Sunday, August 18, 2019

The Denerothi Sportballers.

"Watch yourself while you're stuck in the southwest dormitories. That's where the fourth-tier "Bleeders" like to hang out. Now, now. Don't despair. Just think of it like a little stint in prison. Keep your head down, and do your own time."
- Harl Rittuger, third-year senior, advising a group of first-year freshmen.

- The carving on a custom weapon confiscated from a member of the second-tier "Dashers" after their confrontation with city authorities. The weapon combines all of the worst aspects of a machete and a flanged mace.

It is strange to see so many well-adjusted and friendly athletes here in our time spent at Porylus. Nary a spiked boot nor club has been spotted among them, and their colleagues and peers seem to regard them positively even when they aren't within line of sight or earshot.

I've inquired into this with both Kibra and members of the student body, and the general response I've gotten has been pleasant naivete. Apparently sports are treated very differently here compared to back home in Deneroth. I will describe a few of those differences below, so that I have some easy points to bring up in conversation in the event that I encounter one of these people the Monites call 'coaches'.

Deneroth has a very old, very proud tradition of athletic competition in and around the ITU. The first game played in the city is said to have been a match of organized pig-wrestling on the second tier, within view of the eastern gates to the University itself. Despite the occasionally painfully accurate stereotype of ITU being full of bony, midnight-tanned twits, the institution actually places a very high emphasis on physical health and fitness- a healthy body is a better vessel for a vast mind, and the like. It helps that Haraal, in all his chiseled, bronzed, and freshly-oiled glory, is often invoked as the patron god of competition and physical perfection.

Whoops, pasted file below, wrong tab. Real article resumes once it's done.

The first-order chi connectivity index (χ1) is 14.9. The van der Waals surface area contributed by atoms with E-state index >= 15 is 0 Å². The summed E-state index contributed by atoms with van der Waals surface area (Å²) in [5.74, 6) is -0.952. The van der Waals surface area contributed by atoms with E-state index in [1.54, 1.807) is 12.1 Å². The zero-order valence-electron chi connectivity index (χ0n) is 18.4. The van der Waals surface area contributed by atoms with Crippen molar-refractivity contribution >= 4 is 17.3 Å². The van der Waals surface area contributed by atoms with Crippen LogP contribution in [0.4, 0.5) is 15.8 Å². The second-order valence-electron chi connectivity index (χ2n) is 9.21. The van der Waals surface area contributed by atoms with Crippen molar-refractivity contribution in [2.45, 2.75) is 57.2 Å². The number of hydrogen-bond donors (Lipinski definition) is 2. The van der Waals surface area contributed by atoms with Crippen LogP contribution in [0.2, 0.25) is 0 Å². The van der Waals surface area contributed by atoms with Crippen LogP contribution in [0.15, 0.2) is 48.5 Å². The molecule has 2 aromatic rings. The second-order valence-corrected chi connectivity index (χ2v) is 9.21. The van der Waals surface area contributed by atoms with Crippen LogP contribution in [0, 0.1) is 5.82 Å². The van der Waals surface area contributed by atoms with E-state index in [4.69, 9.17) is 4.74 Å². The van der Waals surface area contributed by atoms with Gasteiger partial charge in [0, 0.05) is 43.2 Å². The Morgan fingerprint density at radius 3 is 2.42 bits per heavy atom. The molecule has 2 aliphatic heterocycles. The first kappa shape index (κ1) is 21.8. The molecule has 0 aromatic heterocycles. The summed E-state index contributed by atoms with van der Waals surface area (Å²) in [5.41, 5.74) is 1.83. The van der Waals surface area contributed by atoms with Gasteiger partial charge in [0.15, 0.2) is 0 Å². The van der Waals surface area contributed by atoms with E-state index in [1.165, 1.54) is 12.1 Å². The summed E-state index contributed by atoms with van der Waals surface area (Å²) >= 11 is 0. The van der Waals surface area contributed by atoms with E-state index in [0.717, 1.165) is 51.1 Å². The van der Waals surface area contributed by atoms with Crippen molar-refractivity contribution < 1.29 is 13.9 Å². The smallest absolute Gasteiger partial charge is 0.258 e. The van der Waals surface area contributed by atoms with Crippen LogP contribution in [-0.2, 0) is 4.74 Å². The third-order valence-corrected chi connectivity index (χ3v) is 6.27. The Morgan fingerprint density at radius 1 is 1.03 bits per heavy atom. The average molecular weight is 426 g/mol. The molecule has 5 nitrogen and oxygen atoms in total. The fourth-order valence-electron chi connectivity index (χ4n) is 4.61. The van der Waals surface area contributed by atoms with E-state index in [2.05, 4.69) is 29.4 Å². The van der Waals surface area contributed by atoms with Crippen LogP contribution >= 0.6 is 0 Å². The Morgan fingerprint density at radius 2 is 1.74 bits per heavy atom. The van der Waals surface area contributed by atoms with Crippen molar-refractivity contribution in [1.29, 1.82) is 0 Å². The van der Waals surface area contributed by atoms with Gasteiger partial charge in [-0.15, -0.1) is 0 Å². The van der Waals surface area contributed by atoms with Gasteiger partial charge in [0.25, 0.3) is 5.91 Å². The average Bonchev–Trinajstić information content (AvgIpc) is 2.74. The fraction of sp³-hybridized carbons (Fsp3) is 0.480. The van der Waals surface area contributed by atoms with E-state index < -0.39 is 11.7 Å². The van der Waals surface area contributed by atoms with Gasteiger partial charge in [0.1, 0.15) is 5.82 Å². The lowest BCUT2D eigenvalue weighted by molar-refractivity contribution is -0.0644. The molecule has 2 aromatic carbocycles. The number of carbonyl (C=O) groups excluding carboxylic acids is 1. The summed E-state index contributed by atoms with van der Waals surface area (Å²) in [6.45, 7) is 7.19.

Within a century of Deneroth's founding, there are records of the young people belonging to the founding families organizing themselves into teams to compete with one another. These teams were often divided according to the cardinal direction or tier the members hailed from, which infused the games with an undercurrent of neighborhood posturing and class struggle almost from the start.

When the University found its yearly registrations dwindling due to founding families raising uninterested children, merging together, or going defunct, it gradually expanded its membership by allowing non-founders to pay into the school via temporary adoption. This brought in an influx of young minds with bodies attached, and the ITU suddenly had enough people to form its first varsity teams. The diversity of games played up top was also stimulated by the influx of lower-tier youths, who brought with them their many games of foot.

Unfortunately, the school administration wasn't entirely sure what to do about the sport teams. The vast array of titles and positions of power in the university did not include organized sporting anywhere within their jurisdictions, and the thought of adding a new title into the mix was and is still seen as a deeply risky move that could upset the balance of power and radically alter the ranking system by as much as ±3.5 points.

So, while senior members or organizers of sport teams have some de facto recognition, they do not have any power to dictate what the teams do or how they spend their endowments each year. 'Coaches' do not exist. Ideally, this makes each team its own democratic body which makes decisions as a group. And for a time, that was the case. But by the year I am writing this in, the reality has changed.